Loading a Transformer
Consider a transformer that has negligible resistance in both the primary and secondary. The number of primary turns is the same as the number of secondary turns. It is a 1:1 transformer. You may be thinking what is the point of that, but they are used as isolation transformers, for example for a razor socket in the bathroom. We can say that there is negligible voltage drop:
V1 = E1
V2 = E2
The secondary has a current, I2 amps flowing in it. The resulting secondary EMF will try to reduce the core flux, as it opposes the change (Lenz's Law). The result of this is that the primary EMF is reduced, which allows a bigger current to flow through the primary. The increased current leads to an increased magnetomotive force to balance out the change in the flux. This restores the flux to what was before.
The key point is that the flux remains constant.
Let's use a phasor diagram to show this rather complex idea:
The current I2 lags the voltage V2 by f2. There is a reflected increase in current in the primary which we will call I1' ("I-one-prime"). This also lags the voltage V1 by phase angle f2. When there was no load, we saw that there was the current vector I0, which was the resultant of the magnetising current IM and the core loss current IC. It lags the voltage V1 by f0.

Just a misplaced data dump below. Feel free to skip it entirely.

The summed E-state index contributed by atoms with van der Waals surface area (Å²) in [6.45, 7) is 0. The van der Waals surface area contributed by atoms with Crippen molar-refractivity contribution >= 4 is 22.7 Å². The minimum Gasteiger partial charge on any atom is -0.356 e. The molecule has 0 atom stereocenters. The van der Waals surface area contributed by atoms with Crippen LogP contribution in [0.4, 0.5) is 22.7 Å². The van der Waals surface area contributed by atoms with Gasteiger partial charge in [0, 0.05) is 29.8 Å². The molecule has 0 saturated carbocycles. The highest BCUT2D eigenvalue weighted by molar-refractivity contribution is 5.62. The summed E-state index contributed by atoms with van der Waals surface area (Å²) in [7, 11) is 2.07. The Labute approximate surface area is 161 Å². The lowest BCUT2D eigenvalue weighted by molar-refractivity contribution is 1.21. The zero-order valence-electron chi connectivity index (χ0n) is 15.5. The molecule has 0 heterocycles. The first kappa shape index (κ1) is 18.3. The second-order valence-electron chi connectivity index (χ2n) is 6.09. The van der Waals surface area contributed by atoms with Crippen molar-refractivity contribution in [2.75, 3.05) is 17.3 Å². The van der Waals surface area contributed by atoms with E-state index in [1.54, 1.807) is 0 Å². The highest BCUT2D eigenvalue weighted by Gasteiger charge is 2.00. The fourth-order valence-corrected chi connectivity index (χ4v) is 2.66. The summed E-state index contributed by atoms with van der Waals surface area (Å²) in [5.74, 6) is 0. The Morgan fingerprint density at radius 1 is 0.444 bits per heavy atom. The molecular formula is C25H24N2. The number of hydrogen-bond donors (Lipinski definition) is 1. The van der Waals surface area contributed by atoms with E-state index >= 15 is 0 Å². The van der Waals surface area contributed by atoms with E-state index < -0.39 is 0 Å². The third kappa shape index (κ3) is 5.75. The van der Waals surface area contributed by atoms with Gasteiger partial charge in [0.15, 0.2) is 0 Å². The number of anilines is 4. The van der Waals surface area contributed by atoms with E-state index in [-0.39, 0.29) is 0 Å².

Therefore the primary current I1 is the vector sum of the currents I2 and I0. It lags the voltage V1 by the phase angle f1.
In this argument, the number of turns was equal for the primary and secondary. If they are not equal, we need to work out the values of V1, V2, I1', and I2 using the transformer equations. We will use phasor diagrams to help us in the calculations. Let us look at a worked example:
Transformers are normally associated with stepping up and stepping down commercial mains electricity. However they also have an important use in impedance matching. In my notes on Electrical Principles, we saw that for maximum power transfer from a Thévenin source that the load matched the internal resistance. Click HERE if you want to revise it.
For an alternating current, reactance is important as a result of the inductance of coils of wire. The load may have a certain impedance.